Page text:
2/05/2013 2:39pm

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    Quote Originally Posted by theAsthmatic View Post

    This applies to grappling also. A wrestler's take down may be different from a judo/sambo takedown, but they both work and are, in my opinion distinctly, different moves.
    Duh. I view myself as a martial artist who prefers to punch and grapple who happens to use boxing and BJJ as a vehicle for those tendencies.
  7. theAsthmatic is offline

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    Posted On:
    2/05/2013 2:58pm


     Style: sambo

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    Quote Originally Posted by Omega Supreme View Post
    You are missing the point.
    If the point was it doesn't matter which one you study (between BJJ, Sambo, Judo and maybe wrestling) as long as you study one of them, along with some striking then I don't think I missed it.

    I was responding more to the notion that there are no essential styles.

    However, if that wasn't the point either, then I guess I am not as smart as my mother always told me I was.
  8. Omega Supreme is offline

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    Posted On:
    2/05/2013 3:02pm

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     Style: Chinese Boxing

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    Quote Originally Posted by theAsthmatic View Post
    If the point was it doesn't matter which one you study (between BJJ, Sambo, Judo and maybe wrestling) as long as you study one of them, along with some striking then I don't think I missed it.

    I was responding more to the notion that there are no essential styles.

    However, if that wasn't the point either, then I guess I am not as smart as my mother always told me I was.
    Close. Truthfully I'm not addressing anything because it is an in depth reply and I'm working and just do hit and run posts to keep caught up.
  9. DARPAChief is online now

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    Posted On:
    2/05/2013 8:53pm


     

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    Quote Originally Posted by jnp View Post
    Indeed, the entire sport was born from Judo, which was born from several Japanese Jujutsu Ryu-ha (I'm not sure that Ryu-ha is the proper term).
    Ryuha is an excellent choice. You could also say ryu, ryugi, koryu, etc.
  10. Omega Supreme is offline

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    Posted On:
    2/06/2013 4:10pm

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     Style: Chinese Boxing

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    Hell yeah! Hell no!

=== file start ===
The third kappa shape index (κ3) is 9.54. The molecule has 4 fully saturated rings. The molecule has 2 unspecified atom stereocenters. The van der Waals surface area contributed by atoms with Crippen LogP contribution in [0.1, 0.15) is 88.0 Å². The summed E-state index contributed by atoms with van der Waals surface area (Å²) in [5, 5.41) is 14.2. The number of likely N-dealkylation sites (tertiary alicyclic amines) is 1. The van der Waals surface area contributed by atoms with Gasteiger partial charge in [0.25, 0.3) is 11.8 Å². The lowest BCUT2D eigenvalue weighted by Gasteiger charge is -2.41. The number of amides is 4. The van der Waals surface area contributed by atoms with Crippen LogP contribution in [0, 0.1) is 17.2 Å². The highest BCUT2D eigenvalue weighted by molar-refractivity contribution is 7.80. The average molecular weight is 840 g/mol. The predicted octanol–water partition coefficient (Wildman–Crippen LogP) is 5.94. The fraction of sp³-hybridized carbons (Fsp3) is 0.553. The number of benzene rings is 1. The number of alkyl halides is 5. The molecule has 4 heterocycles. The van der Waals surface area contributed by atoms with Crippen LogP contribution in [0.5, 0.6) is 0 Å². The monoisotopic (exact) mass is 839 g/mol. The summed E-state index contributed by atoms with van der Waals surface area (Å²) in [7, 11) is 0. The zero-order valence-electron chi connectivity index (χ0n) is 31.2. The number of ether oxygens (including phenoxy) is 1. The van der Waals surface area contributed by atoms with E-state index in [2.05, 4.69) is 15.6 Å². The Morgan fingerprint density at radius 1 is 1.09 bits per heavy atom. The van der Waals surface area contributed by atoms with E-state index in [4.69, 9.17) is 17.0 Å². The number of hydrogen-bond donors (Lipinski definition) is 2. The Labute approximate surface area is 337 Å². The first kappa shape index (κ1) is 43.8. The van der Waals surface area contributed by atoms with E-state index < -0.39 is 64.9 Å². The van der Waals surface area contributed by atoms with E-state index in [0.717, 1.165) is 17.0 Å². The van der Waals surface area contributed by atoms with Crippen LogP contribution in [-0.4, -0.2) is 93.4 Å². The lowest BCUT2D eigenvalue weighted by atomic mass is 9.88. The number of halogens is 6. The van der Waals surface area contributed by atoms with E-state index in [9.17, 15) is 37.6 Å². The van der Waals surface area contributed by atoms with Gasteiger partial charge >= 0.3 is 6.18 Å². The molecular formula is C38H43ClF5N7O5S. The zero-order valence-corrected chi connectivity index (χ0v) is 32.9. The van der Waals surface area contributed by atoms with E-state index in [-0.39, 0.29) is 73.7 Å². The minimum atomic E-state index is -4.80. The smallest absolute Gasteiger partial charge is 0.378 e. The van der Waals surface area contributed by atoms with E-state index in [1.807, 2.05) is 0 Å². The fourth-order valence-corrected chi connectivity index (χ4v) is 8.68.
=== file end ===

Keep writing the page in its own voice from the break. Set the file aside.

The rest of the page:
Quote Originally Posted by theAsthmatic View Post
    If the point was it doesn't matter which one you study (between BJJ, Sambo, Judo and maybe wrestling) as long as you study one of them, along with some striking then I don't think I missed it.

    I was responding more to the notion that there are no essential styles.

    However, if that wasn't the point either, then I guess I am not as smart as my mother always told me I was.

    Alright, thanks for your patience on this. We could be saying the same things at this point and not realize it but here's my point. There was one poster who claimed you must study BJJ in order to be successful in MMA. That's ridiculous.

    What a person must realize is that there are some techniques and skills that need to be learned out there. You need to learn how to punch, kick, throw, sub. I believe this is what you're saying. Unfortunately there are those that believe once you learn that technique that the technique belongs exclusively to that style which perfected it. Not true. One style can show the importance of a technique ie the butterfly guard/sweep and triangle. Techniques that exist in many other grappling styles but not brought into light until shown to be successful under pressure.

    I argue that if you are a BJJ player and you learn a SAMBO throw and incorporate it into your game it is no longer a SAMBO throw but a BJJ throw. That is your style and you're going to put your own twist onto it. The same goes for Judo. Maeda travelled the US, competed on the wrestling circuit before making it to Brazil. The Judo (Ju Jitsu) that he taught had different ideas attached to it. So do Brazillians do modified Judo or is it BJJ? It's a stupid argument.

    As a kung fu practitioner I throw a kick I learned in Muay Thai. I don't call it a Muay Thai kick, it is simply a kick. It's part of my system now. I do throws from all kinds of systems from Hapkido to SAMBO. They are now just throws, they are not sambo throws, judo throws or Hapkido throws. They are Kung fu throws because I teach them. Same goes in SAMBO. My guys ask me what is the difference between the throws I do in SAMBO vs Kung-fu. I tell them they are the same. If it works I use it.

    So essentially what I'm saying is that yes you can study something but still learn from the other systems. Now if this is what you are saying then I just misread what you meant.

    But no, you don't need to practice BJJ to be successful MMA. You should, though, make sure you study all the combative arts. You never know what may inspire the next go to maneuver. We are starting to see the emergence of the fancy kicks, the staple of Taekwondo. I wonder what'll be next?